Hattachi-Yakushi Temple

Hattachi-Yakushi Temple

In the year 806, the holy priest Tokuichi constructed Hattachi-Yakushi Temple as a place of worship for the Buddhist deity who has the ability to ensure the safe voyage of seafarers. The temple grounds are extremely beautiful in spring when the hydrangeas bloom, earning the temple the local nickname ‘Hydrangea Temple’.

In front of Hattachi-Yakushi Temple is Bentenjima Island and Shrine, and the Hattachi Coastline, which connects the mainland with the island. The Hattachi Coast is covered in unique gravel, which has traditionally been thought to have healing properties. However, removing a stone and bringing it home can have the opposite effect.

Venue Details

Venue Details
Websitehttps://kankou-iwaki.or.jp/spot/10237(Japanese)
Contact

Iwaki Tourism and City Planning Bureau (+81) 246-44-6545

(+81) 246-44-6545

Best SeasonAll Year
ParkingSpace for 30 cars
Entrance FeeFree
Access Details
Access89 Yokouchi, Tanoami, Hisanohamamachi Iwaki City
View directions
Getting there

By Car: 10 min from Iwaki Yotsukura I.C. off the Joban Expressway

By Train: 5 min by taxi from Hisanohama Station (JR Joban Line)

Nearby

The World Glassware Hall
Gourmet & Shopping

Namie Roadside Station

Namie Town was once a bustling seaside town that was famous for their unique style of pottery and the large number of artisans in town. Along the coast the Suzuki Brewery created delicious local sake.After the Great East Japan Earthquake and Tsunami of 2011 and the following accident at the Fukushima Daiichi Nuclear Power Plant, the residents of Namie Town were forced to evacuate their town. Nearly all of the buildings close to the coastline were destroyed by the enormous tsunami wave, many lives were lost. When it became clear that evacuees would not be able to return to their homes, people were deeply saddened at the devastating loss of many of the neighbors, their homes and their hometown culture. As residents settled in other areas of Fukushima and continued their lives, many believed that the rich culture of the town that had been created for generation would be lost.However, people of Namie Town chose to fight to preserve the rich culture and traditions of their hometown. So, the Namie Roadside Station was created to do just that. Here visitors can learn about the unique style of pottery that originated in Namie Town, shop the collections of several Namie Town artisans, and even try a pottery class!The Namie Roadside Station is also the new home of the Suzuki Brewery that was formerly located at the Namie Town seaside before it was destroyed by the tsunami wave. The head brewer was able to evacuate, and has been continued the same brewing methods that were developed in Namie TownBy visiting the Namie Roadside Station you can support the preservation of the culture of this unique seaside town! You can also shop the wares of many locals who were affected by the disaster but nevertheless work hard to preserve their hometown culture.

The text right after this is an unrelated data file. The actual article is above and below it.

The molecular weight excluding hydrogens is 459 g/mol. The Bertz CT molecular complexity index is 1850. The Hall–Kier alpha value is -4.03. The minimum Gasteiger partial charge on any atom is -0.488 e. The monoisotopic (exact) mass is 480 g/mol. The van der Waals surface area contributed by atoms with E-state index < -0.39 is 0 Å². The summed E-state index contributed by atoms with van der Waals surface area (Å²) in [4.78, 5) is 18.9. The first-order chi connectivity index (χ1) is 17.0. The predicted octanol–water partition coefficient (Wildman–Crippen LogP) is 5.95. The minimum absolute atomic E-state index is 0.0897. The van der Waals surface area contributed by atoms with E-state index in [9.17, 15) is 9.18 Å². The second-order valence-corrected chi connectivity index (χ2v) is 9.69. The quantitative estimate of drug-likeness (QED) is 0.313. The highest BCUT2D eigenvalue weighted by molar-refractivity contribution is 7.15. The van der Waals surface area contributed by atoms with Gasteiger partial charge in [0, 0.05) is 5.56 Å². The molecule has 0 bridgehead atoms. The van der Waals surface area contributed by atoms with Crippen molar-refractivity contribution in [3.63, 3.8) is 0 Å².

The World Glassware Hall
History & Culture

Soma Nakamura Shrine